PC: The New York Times
In the Northeast United States, an agreement between American Airlines and JetBlue Airways that has been in place for a year and a half is being challenged by the Justice Department in court in Boston on Tuesday.
The carriers claim that the agreement enables them to more effectively compete with larger airlines. The Biden administration, though, argues that the arrangement amounts to a merger and will raise travel costs. The agreement was approved in the final days of the Trump administration, but the Justice Department and the attorneys general of six states and the District of Columbia sought to have it halted last September.
The Justice Department of President Joe Biden, which has been tasked with taking a tough position against dangers to competition, will be put to the test by the antitrust trial.
The antitrust campaign has had challenges, though. A federal judge rejected the Justice Department’s request to halt UnitedHealth’s acquisition of Change Healthcare earlier this month. Another federal judge rejected the DOJ’s attempt to block the merger of two significant sugar refiners in the United States last week.
The trial against the airline alliance is taking place at the same time that JetBlue is attempting to buy discount airline Spirit Airlines for $3.8 billion in order to become the country’s fifth-largest airline. However, the acquisition of Spirit Airlines is not a part of the lawsuit, and it faces significant regulatory obstacles.
The eccentric New York-based airline JetBlue calls itself a low-cost carrier but still offers high-end services like its luxurious Mint class. Last year, it began offering flights from New York and Boston to London. For growth, the carrier has turned to alliances and is currently considering an acquisition.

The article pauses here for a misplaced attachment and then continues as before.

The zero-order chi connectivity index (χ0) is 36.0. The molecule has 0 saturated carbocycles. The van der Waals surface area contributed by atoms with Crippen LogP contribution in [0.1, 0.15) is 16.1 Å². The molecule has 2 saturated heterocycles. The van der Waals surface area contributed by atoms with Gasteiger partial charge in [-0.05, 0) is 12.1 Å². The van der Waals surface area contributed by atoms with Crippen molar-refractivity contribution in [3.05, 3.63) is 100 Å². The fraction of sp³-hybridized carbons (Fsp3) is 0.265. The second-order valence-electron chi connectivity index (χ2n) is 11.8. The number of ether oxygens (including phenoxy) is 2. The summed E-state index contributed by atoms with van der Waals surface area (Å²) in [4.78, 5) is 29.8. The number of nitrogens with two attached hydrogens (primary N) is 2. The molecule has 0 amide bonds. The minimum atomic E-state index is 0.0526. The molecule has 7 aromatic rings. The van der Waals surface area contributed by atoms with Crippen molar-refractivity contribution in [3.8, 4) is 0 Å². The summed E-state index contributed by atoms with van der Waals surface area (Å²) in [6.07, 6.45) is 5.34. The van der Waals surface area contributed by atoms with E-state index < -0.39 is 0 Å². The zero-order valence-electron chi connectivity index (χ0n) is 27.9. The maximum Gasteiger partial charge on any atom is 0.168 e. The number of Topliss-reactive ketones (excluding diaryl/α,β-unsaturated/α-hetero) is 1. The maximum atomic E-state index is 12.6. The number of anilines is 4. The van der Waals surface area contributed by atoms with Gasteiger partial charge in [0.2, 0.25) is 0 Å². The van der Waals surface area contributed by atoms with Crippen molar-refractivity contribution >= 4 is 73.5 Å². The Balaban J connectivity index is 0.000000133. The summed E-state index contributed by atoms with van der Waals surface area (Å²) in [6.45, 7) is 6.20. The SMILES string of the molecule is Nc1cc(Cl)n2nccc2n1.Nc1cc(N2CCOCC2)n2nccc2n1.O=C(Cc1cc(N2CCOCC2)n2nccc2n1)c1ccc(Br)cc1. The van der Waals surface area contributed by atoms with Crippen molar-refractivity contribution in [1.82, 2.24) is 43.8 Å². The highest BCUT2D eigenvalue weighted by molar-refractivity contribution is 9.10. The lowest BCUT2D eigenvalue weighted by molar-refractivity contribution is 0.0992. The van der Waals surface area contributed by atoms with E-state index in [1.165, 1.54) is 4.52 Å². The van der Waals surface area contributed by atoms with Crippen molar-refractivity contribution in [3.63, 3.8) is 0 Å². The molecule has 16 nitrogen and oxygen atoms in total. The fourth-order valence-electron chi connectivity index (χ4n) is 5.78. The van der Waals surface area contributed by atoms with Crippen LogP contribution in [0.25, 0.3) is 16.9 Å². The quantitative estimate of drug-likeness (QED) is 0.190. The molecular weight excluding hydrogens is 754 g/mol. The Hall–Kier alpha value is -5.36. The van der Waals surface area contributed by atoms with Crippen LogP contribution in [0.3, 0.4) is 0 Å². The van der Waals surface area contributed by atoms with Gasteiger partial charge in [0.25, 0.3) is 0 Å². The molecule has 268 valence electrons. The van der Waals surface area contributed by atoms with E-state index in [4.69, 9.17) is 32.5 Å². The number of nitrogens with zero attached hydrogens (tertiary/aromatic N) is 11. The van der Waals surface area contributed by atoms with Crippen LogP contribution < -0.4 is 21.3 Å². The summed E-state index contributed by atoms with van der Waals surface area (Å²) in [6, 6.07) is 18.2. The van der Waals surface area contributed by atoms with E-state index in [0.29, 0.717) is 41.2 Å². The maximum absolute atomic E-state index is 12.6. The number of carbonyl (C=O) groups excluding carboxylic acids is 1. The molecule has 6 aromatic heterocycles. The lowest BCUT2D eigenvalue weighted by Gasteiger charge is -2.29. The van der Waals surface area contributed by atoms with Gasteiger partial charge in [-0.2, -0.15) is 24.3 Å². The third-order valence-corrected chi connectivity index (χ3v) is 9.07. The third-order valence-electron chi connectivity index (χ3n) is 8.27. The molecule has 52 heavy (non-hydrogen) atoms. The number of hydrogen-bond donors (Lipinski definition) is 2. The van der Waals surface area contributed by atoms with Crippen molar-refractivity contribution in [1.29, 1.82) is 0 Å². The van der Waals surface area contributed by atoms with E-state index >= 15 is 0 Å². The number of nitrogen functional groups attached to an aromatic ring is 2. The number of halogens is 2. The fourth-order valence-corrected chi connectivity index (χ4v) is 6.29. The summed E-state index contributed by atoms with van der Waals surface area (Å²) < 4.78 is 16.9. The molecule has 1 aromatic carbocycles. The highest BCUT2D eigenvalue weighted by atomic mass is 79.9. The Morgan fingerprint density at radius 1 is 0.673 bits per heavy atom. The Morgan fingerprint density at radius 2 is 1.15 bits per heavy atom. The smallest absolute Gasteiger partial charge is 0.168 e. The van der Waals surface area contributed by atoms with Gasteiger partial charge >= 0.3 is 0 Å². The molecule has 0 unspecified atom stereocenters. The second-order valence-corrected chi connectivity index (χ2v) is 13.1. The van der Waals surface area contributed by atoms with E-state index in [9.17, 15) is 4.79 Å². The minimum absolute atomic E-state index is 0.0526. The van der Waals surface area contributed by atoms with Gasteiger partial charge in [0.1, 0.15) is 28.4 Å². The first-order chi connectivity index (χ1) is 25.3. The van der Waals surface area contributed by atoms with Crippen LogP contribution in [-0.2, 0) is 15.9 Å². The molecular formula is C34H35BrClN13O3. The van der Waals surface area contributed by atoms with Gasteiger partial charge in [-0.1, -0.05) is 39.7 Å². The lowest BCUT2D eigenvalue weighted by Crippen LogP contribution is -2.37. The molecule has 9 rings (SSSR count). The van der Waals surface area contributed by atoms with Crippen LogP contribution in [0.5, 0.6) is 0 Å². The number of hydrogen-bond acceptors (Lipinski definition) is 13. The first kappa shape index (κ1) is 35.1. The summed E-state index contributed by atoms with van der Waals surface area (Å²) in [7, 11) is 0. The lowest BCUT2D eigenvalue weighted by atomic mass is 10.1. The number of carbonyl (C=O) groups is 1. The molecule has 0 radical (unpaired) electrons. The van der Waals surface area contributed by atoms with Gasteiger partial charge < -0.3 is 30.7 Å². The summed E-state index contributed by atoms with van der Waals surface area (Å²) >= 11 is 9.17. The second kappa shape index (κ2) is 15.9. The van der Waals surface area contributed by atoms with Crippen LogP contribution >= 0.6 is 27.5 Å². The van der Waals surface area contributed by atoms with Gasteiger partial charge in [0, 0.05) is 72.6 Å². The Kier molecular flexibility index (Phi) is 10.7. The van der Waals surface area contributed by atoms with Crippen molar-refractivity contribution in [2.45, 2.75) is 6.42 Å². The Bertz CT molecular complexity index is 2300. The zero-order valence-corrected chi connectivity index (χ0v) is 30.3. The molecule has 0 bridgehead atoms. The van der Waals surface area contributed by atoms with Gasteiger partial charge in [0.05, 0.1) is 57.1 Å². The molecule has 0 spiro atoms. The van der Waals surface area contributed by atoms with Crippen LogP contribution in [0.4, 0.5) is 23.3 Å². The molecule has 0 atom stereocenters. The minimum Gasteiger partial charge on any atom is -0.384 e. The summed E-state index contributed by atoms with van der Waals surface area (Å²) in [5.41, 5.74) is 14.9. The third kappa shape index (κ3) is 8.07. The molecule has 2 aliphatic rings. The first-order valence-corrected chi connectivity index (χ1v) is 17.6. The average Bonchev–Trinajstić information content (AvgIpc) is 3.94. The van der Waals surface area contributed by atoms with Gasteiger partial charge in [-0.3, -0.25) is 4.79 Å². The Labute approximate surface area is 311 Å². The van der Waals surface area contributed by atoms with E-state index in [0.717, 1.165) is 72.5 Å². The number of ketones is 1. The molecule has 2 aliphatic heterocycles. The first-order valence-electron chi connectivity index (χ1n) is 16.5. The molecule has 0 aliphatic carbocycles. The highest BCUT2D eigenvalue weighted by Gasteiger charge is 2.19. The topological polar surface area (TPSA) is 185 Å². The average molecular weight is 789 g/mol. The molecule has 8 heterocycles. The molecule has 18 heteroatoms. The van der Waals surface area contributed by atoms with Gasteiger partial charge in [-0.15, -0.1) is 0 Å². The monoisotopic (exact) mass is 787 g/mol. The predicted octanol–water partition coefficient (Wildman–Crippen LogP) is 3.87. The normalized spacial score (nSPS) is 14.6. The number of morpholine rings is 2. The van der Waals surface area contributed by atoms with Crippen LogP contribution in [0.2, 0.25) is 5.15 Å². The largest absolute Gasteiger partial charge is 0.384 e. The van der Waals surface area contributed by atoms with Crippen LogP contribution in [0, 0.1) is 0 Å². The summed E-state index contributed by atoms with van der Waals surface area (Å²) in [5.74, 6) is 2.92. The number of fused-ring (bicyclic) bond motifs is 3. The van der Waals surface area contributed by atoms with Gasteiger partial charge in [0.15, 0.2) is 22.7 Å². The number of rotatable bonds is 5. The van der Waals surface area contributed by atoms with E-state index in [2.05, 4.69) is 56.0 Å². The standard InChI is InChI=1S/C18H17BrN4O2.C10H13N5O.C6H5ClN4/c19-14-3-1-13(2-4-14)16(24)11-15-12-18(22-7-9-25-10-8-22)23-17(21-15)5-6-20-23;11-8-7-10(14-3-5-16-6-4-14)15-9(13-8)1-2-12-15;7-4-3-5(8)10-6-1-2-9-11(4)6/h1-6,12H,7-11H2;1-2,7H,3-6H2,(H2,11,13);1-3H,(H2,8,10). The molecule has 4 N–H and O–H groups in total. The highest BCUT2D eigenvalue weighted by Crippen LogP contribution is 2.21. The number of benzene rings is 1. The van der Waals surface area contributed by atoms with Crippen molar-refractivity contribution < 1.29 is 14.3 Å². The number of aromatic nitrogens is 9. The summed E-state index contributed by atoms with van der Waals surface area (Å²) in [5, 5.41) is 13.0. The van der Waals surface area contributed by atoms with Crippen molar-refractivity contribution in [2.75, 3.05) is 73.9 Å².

Samuel Engel, an aviation expert at consulting firm ICF, said: “I think what we’ve seen through this and via the Spirit acquisition is management believes they have a struggle to scale growth and they consider the pace of organic development as too slow.
The Northeast Alliance, which the airlines claim helps them more effectively compete against rivals United Airlines and Delta Air Lines in the congested airspace in and around New York City and Boston, enables them to share income, coordinate itineraries, and sell seats on one other’s aircraft.
According to ICF data, American and JetBlue account for around 31% of the departing seats from the major airports serving New York City, compared to 24% for United and 22% for Delta. In Boston, the NEA-member airlines account for 45% of all departing seats, compared to 24% for Delta and 8% for United.
According to the Justice Department’s lawsuit, the agreement “would eliminate significant competition between American and JetBlue that has resulted in reduced rates and improved quality service for consumers travelling to and from certain airports.” It will also inextricably link JetBlue’s fate to that of American, reducing JetBlue’s incentives to challenge American in all major markets.
In a court brief submitted on Saturday, American and JetBlue claimed there is no proof that the alliance has hurt consumers and that it enables them to grow in airports with limited capacity where they couldn’t otherwise.
Top officials from the airlines are slated to testify, with Robin Hayes, CEO of JetBlue, scheduled to be the first witness on Tuesday. Executives from other airlines could potentially give testimony.
In response to an uptick in cancellation and delay rates throughout the summer, Biden and other administration officials have taken a tough stance against airline performance as the trial gets underway.
On Monday, Biden unveiled a plan for a new regulation that would oblige travel websites and airlines to advise customers of the cost of add-ons like seat selection when they are looking for fares. The Transportation Department put up stiffer guidelines for customer refunds during aircraft cancellations or delays over the summer.
According to Matt Colbert, the founder of the consulting company Empire Aviation Services and a former operations and strategy manager for multiple U.S. carriers, “No one’s ever lost votes for being critical of airlines.”